At the time of filing, Jet Airways was in a tailspin and heading into bankruptcy. That may have already happened by the time you read this. What concerns me here, however, is all of the angst-ridden hand-wringing – by politicians, the business press, commentators, and the public – that has accompanied the slow demise of what until recently was India’s premier private airline.

Regulators and analysts alike appear to view the imminent demise of Jet Airways as nothing short of a national catastrophe, and therein lies a clue to the immaturity of India’s brand of capitalism at the present moment. It is true that the 1991 liberalization and its aftermath swept away the worst excesses of the license-permit-quota raj, but the new private sector capitalism that has thrived since then has been, by and large, rather heavily regulated, and forced to live side by side with a still large public sector, in some cases competing with it directly.

It is, perhaps, due to the symbiotic, nascent, and not fully mature brand of capitalism that India has nurtured, that no one – regulator, promoter or commentator – is willing to say, “OK, Jet is in trouble, if it cannot repair itself, let it go bankrupt and have done with."

It is salutary to remind ourselves that the essence of capitalism is not only the creation of new firms, but the destruction of old firms – indeed, a life cycle of firm birth, maturation, decay and death. The great Austro-American economist Joseph Schumpeter famously termed this a process of “creative destruction". Just as in the plant and animal kingdom, death is a precondition for new life, old, moribund, value-subtracting firms must be allowed to die gracefully, rather than perpetually kept alive through unwarranted regulatory forbearance or the injection of public funds which ought to be better used otherwise.

The new Insolvency and Bankruptcy Code (IBC) was intended to abet this process of creative destruction, but, alas, it has been all but gutted by recent developments, and can be accounted as yet another well-intentioned but failed reform of the present government. With a non-functioning IBC, promoters will continue to keep their firms alive as zombies as long as they can, sucking as much capital out as they can before they eventually collapse, or they can buy them back at pennies on the dollar. This is not a template for running a successful capitalist economy.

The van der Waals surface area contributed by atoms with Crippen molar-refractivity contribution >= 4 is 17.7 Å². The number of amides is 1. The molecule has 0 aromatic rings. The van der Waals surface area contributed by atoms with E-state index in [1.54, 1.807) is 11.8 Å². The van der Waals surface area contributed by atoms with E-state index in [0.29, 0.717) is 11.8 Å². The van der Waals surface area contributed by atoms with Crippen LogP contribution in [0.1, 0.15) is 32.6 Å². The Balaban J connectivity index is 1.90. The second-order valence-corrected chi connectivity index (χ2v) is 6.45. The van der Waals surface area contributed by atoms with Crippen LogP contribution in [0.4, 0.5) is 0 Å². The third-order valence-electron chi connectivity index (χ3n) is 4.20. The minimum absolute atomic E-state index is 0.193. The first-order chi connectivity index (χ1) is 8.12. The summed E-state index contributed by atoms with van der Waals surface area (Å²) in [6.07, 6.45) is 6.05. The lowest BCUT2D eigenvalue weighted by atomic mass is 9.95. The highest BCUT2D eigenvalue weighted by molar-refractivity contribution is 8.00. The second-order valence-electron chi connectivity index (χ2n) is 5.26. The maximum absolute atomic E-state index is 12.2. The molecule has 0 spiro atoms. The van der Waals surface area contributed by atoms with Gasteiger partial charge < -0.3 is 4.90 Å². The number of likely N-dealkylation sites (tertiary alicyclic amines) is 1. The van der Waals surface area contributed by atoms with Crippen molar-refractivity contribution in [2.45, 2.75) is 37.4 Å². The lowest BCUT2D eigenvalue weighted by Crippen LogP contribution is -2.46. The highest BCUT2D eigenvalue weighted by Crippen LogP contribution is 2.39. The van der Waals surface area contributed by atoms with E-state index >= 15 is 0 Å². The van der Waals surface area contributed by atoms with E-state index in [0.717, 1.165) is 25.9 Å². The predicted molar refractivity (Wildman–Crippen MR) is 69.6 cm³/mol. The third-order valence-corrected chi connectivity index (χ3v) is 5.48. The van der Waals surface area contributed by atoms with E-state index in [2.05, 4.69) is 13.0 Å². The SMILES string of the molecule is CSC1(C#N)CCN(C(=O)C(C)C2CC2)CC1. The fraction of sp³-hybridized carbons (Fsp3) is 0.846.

Let us also remind ourselves that what jumpstarted the deregulation and liberalization of the US economy, and powered a quarter-century of growth, was the deregulation of the airline industry as early as 1978, resulting in the eventual dismantling of the Civil Aeronautics Board in 1985. The airline industry in the US took off, competition burgeoned, and consumers gained from lower ticket prices, more routes, and better service. While consumers and new entrants (both new consumers, who could now afford to fly, and new airlines entering the deregulated space) into the market gained, entrenched airlines that had been protected by the old regulated system didn’t fare as well. The most visible casualty was Pan American World Airways, or Pan Am, which collapsed in 1991, having been the leading American airline for much of the century.

The story of Jet Airways is a little different, being the first and most important new airline to be created after airline deregulation in India. The other difference is that Jet, and other private carriers, co-exist with Air India, a faltering public sector airline kept alive only through a steady flow of public monies. But the lessons of the US (and also European) experience remain no less valid. The travails of Jet Airways do not reflect some fundamental structural difficulty with the private airline sector in India that needs the heavy hand of government to come in and fix it. Rather, these reflect poor management decisions mixed in with some bad luck (in the form of, for instance, fluctuating oil prices), along with intensified competition from new carriers nipping at Jet Airways’ heels. None of these are good enough reasons to warrant government intervention to save the airline – indeed, intensified competition, abetting the process of creative destruction, is something to be celebrated.

Alas, with an election unfolding, it will be rather tempting for the government to intervene to prevent the bankruptcy of Jet Airways, lest it be accounted yet another failure on its watch. Yet, if Jet Airways were to fold, this would reflect the failure neither of the current government nor of previous governments which deregulated the sector. It would be the ebb and flow of the process of creative destruction, an entirely normal, indeed necessary, process for private sector capitalism to function well.

If the government were wise, it would allow market forces to take their course, and let Jet Airways sink or swim as the tides of those market forces determine. That would be an early and promising sign of the maturing of Indian capitalism. But, if the government does intervene at the eleventh hour to keep Jet Airways afloat, it will be yet further confirmation that capitalism in India remains at a woefully immature stage of development.

Very likely, the ultimate fate of the airline, and indeed of other firms that will get in trouble across many different sectors, will fall on the next government. Let us hope that they have read not only their Adam Smith and Karl Marx but also their Joseph Schumpeter.

Vivek Dehejia is a Mint columnist

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